By Joseph Kesselring
Performance length: about 2 1/2 hrs. with a 15-minute intermission.
SET DESIGN: Medium
COSTUME DESIGN: Easy
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Abby and Martha Brewster are Brooklyn’s most charitable sisters. They feed the hungry, give to the poor, devote themselves to the church, and poison lonely old men. When their nephew Mortimer, a famous theatre critic, discovers a body from their most recent act of benevolence, he becomes distraught and immediately tries to remedy the situation (this involves breaking up with his fiancée, Elaine). The sisters, without an ounce of guilt, try to calm Mortimer and inform him that the bodies (all 12 of them) are neatly buried in the cellar.
To make matters worse, the Brewsters are visited by Mortimer’s murderous brother, Jonathan, and his oafish henchman, Dr. Einstein (no, not THAT Einstein). Jonathan schemes to make the Brewster’s house the new base for his criminal activity and even attempts to blackmail the family upon discovering the bodies downstairs. Mortimer is faced with saving his family while keeping his aunts free from incarceration.
Similar to The Man Who Came to Dinner or You Can’t Take It With You, this plays boasts a large cast (11M, 3W) of outlandish characters. Many of the minor roles, such as the police officers, can be cast as women.
Beyond the two sweet sisters, who are completely naïve they are committing a heinous crime, the play also consists of their nephew Teddy, who actually believes he is Teddy Roosevelt; the hulking Jonathan, who resembles Boris Karloff; Dr. Einstein, who was perfected by Peter Lorre in the Frank Capra film adaptation; and a bumbling police officer, who aspires to be a playwright. This broad cast of characters is balanced by the relatively hard-nosed pragmatics of Mortimer and the charm and beauty of Elaine.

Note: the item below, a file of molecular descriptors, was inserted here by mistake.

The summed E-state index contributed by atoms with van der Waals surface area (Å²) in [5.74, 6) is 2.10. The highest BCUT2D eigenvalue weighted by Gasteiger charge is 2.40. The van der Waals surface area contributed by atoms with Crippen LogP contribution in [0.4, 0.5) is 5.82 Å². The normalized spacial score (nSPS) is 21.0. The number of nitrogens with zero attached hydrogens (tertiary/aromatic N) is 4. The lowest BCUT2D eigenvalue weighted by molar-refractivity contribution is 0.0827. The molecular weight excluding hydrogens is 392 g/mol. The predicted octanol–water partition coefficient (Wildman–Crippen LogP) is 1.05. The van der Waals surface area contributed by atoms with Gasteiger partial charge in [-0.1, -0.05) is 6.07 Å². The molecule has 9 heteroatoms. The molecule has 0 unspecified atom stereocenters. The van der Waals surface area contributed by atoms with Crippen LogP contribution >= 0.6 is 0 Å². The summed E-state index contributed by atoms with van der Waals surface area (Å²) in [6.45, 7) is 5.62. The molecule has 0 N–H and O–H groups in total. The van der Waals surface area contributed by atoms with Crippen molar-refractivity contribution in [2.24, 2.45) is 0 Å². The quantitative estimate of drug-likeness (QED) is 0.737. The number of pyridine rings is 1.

One of the most memorable qualities of this play is its set, which boasts several entry ways and one pivotal staircase. Described as “Victorian as the two sisters,” this set is central to the development of the story and much of the play’s comedy. The architecture of the house serves as an additional obstacle for the characters who run to and from the living room, climb up and down the stairs, and fall in and out of the large window.
Costumes should be period (1940s) garb.
There is no secret as to why this play is so widely performed. Kesselring commits a remarkable balancing act with each of these characters, giving them all time to develop and grow on stage, while structuring a plot which twists and tightens with each passing moment. Though, the script’s greatest flaw is in its resolution, where the playwright opts for cheap humor and a random cavalcade of police men to save the day (Kesselring justifies this through Teddy, whose bugle horn infuriates the neighbors). The audience, however, will probably be very forgiving here because the play provides an enjoyable story with such gratifying comedy.